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Re: Indicating Chosen Service #443

From: Mark Nottingham <mnot@mnot.net>
Date: Fri, 25 Apr 2014 11:23:25 +1000
Cc: Martin Thomson <martin.thomson@gmail.com>, HTTP Working Group <ietf-http-wg@w3.org>
Message-Id: <54FB927B-EBA2-4571-8A74-B8FFD50636B3@mnot.net>
To: Erik Nygren <erik@nygren.org>
I think it'd be helpful to talk about concrete proposals here.

AFAICT there are a number of ways to do this, based on discussion to date:

a) A new HTTP request header, to be sent upon the first request (at least); e.g., 
   Service: h2;alt.example.com:443

b) A new frame type (maybe SVC?) whose payload is a serialisation of the alternative service tuple

c) A flag to send in SETTINGS that indicates an alternative service is in use

Each of these has its downsides; (a) feels like a layer violation, but is easy to do; (b) might be considered "heavy", but is probably the "correct" way to do this, and (c) is very easy to do, but doesn't provide all of the information.

Are there any others?

What do people think about the tradeoffs above, as well as doing this in general?


On 18 Apr 2014, at 8:54 am, Erik Nygren <erik@nygren.org> wrote:

> On Mon, Mar 31, 2014 at 12:37 PM, Martin Thomson <martin.thomson@gmail.com> wrote:
> >From @mnot in #443:
> It's likely necessary for the server to know which protocol the user
> agent has chosen, and perhaps even the hostname (for load balancing).
> At the very least, there should be a flag in SETTINGS that indicates
> that an alternate service has been used.
> >From me:
> How is it that the combination of the protocol that is actually in
> use, and maybe Via, is not sufficient?
> As in, you get a connection from a client, using HTTP/2.  That's
> usually a good sign that they are connecting via HTTP/2.
> Presumably you know the names you can be reached by (it isn't always
> true that you know what DNS records point to you, conceded, but let's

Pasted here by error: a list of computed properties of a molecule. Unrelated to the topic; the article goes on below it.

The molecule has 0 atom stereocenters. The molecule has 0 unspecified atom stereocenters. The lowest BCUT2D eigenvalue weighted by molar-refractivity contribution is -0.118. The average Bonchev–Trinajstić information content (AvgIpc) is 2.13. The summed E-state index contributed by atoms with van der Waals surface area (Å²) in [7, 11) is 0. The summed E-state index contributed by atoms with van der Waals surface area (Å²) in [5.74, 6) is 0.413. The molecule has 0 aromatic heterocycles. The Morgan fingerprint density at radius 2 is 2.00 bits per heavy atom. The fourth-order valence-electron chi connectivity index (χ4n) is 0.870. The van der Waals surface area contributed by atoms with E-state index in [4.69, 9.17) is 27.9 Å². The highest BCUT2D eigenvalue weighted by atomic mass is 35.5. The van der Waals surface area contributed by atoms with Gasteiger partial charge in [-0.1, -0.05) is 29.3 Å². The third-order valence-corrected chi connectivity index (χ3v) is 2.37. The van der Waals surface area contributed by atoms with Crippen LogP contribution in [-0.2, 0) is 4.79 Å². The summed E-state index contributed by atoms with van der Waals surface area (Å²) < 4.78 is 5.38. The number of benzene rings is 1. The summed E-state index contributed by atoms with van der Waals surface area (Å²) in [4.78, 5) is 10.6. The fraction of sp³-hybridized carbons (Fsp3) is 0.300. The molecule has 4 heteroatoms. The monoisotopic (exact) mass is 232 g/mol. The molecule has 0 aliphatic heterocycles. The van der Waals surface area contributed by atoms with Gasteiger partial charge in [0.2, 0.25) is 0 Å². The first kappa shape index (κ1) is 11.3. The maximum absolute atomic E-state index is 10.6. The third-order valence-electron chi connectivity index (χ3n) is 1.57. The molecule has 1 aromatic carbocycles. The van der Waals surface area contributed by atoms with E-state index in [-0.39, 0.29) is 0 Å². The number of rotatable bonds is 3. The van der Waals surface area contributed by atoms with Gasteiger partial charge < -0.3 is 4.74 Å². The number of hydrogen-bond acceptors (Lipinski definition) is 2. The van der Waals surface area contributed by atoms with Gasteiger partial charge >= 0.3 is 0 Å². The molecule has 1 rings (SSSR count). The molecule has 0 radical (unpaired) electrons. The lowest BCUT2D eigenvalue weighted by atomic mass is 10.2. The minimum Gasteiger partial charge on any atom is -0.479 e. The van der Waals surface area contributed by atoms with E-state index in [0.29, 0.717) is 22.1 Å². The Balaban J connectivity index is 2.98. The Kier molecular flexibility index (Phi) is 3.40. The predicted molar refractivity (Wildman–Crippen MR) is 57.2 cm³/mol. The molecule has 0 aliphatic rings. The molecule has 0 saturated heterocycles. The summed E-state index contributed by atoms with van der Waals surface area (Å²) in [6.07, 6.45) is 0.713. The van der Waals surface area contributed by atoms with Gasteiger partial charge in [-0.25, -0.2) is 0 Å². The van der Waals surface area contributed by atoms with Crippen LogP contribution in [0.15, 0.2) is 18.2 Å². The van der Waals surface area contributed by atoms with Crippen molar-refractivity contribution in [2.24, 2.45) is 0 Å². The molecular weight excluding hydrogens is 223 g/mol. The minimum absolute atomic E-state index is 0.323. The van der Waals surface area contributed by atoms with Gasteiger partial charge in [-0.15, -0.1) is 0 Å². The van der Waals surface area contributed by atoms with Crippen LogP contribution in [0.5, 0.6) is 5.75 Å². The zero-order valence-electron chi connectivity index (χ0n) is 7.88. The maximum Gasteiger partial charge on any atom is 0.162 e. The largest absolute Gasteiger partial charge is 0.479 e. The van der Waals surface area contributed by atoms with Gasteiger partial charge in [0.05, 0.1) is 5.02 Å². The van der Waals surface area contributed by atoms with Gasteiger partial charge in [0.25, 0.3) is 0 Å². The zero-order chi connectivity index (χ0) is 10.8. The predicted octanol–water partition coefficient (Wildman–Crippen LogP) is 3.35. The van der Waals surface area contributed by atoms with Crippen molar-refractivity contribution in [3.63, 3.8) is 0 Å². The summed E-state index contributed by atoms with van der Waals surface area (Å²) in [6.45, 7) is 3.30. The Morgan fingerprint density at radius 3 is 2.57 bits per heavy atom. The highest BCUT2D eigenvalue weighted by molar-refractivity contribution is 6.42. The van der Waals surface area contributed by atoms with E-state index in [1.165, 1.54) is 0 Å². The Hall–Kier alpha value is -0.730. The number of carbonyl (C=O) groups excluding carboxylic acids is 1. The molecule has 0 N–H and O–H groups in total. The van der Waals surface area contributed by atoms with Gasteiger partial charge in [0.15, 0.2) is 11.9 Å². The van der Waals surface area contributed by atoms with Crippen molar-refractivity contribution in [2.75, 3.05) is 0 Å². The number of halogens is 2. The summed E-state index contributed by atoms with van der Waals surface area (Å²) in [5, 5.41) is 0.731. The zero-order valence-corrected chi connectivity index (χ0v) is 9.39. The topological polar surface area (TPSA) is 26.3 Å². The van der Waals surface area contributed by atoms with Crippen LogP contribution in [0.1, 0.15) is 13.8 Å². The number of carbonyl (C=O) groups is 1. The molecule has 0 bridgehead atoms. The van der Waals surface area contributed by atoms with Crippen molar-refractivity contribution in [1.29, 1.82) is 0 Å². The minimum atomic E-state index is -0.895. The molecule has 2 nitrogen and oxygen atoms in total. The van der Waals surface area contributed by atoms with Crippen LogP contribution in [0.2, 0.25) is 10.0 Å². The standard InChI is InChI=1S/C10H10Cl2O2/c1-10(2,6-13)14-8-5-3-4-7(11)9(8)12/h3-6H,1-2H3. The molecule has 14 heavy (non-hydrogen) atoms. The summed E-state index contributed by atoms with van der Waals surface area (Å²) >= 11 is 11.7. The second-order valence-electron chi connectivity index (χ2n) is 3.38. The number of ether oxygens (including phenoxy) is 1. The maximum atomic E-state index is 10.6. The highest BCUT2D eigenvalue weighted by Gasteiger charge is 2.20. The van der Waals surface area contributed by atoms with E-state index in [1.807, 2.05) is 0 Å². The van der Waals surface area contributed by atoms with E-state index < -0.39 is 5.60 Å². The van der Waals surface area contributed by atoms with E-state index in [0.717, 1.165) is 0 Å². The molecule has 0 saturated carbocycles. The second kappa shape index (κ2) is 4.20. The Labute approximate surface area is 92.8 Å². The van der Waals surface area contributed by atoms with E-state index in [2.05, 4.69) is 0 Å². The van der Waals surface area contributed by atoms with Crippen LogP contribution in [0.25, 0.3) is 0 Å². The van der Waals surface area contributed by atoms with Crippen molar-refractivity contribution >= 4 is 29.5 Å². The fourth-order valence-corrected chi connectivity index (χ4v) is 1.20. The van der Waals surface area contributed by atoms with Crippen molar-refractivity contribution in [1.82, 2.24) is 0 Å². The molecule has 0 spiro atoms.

> pretend that you aren't operating completely blind).  But that doesn't
> matter, because what's actually important is what domains you are
> claiming to be authoritative for, which you have to know.
> So, why?
> This is particularly important when using the ALTSVC frame to send traffic to a different hostname but the same protocol, especially if any individual server might have many hostnames by which it could be reached, and if the hostname sets are overlapping.  The ALTSVC hostname is routing information, and if the recipient of the connection doesn't have this information it can be problematic to avoid loops, provide stickiness, troubleshoot, and know where load is coming from for load-balancing purposes.
> For example, if you return "ALTSVC: port=443, proto=h2t, host=us-east-1.example.com, max-age=360" for www.example.com then it's highly valuable for the server at us-east-1.example.com to know that it was reached that way (as it might also have us-east-2.example.com and us-east-1.example.org pointing to it).  This would allow it to: 1) know that it shouldn't return another ALTSVC frame immediately (loop prevention); 2) give some sense for other preferable ALTSVC host values should be for nearby session affinity if returning another ALTSVC before a GOAWAY/DRAIN; 3) allow it to log how clients got there for diagnostics purposes; and 4) allow it to report load properly associated with us-east-1.example.com, especially if other DNS names could have been used to reach it.  
> Not all scenarios will require all of these.  However, not passing through routing information to servers that can be reached multiple ways has turned out to be unfortunate down the road for multi-tenant situations (lack of manditory Host header in the first HTTP versions, lack of SNI in TLS, etc).
>            Erik

Mark Nottingham   http://www.mnot.net/
Received on Friday, 25 April 2014 01:22:27 UTC

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